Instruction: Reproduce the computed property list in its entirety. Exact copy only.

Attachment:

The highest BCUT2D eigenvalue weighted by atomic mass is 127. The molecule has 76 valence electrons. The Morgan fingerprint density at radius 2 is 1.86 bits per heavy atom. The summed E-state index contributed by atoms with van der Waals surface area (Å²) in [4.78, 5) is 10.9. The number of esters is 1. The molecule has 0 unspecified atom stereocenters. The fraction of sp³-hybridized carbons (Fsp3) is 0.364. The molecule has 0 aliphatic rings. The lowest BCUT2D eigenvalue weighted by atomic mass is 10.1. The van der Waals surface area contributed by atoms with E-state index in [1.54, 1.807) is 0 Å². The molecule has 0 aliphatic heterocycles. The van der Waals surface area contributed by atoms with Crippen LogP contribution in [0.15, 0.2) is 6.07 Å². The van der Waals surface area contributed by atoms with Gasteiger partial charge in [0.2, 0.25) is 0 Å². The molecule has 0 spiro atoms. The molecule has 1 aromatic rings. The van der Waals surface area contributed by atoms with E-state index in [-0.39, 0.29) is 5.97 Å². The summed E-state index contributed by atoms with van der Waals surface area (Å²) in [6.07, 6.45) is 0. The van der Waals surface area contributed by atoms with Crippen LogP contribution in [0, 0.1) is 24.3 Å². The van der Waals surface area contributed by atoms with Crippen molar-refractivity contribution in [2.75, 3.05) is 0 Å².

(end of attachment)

The highest BCUT2D eigenvalue weighted by atomic mass is 127. The molecule has 76 valence electrons. The Morgan fingerprint density at radius 2 is 1.86 bits per heavy atom. The summed E-state index contributed by atoms with van der Waals surface area (Å²) in [4.78, 5) is 10.9. The number of esters is 1. The molecule has 0 unspecified atom stereocenters. The fraction of sp³-hybridized carbons (Fsp3) is 0.364. The molecule has 0 aliphatic rings. The lowest BCUT2D eigenvalue weighted by atomic mass is 10.1. The van der Waals surface area contributed by atoms with E-state index in [1.54, 1.807) is 0 Å². The molecule has 0 aliphatic heterocycles. The van der Waals surface area contributed by atoms with Crippen LogP contribution in [0.15, 0.2) is 6.07 Å². The van der Waals surface area contributed by atoms with Gasteiger partial charge in [0.2, 0.25) is 0 Å². The molecule has 0 spiro atoms. The molecule has 1 aromatic rings. The van der Waals surface area contributed by atoms with E-state index in [-0.39, 0.29) is 5.97 Å². The summed E-state index contributed by atoms with van der Waals surface area (Å²) in [6.07, 6.45) is 0. The van der Waals surface area contributed by atoms with Crippen LogP contribution in [0, 0.1) is 24.3 Å². The van der Waals surface area contributed by atoms with Crippen molar-refractivity contribution in [2.75, 3.05) is 0 Å².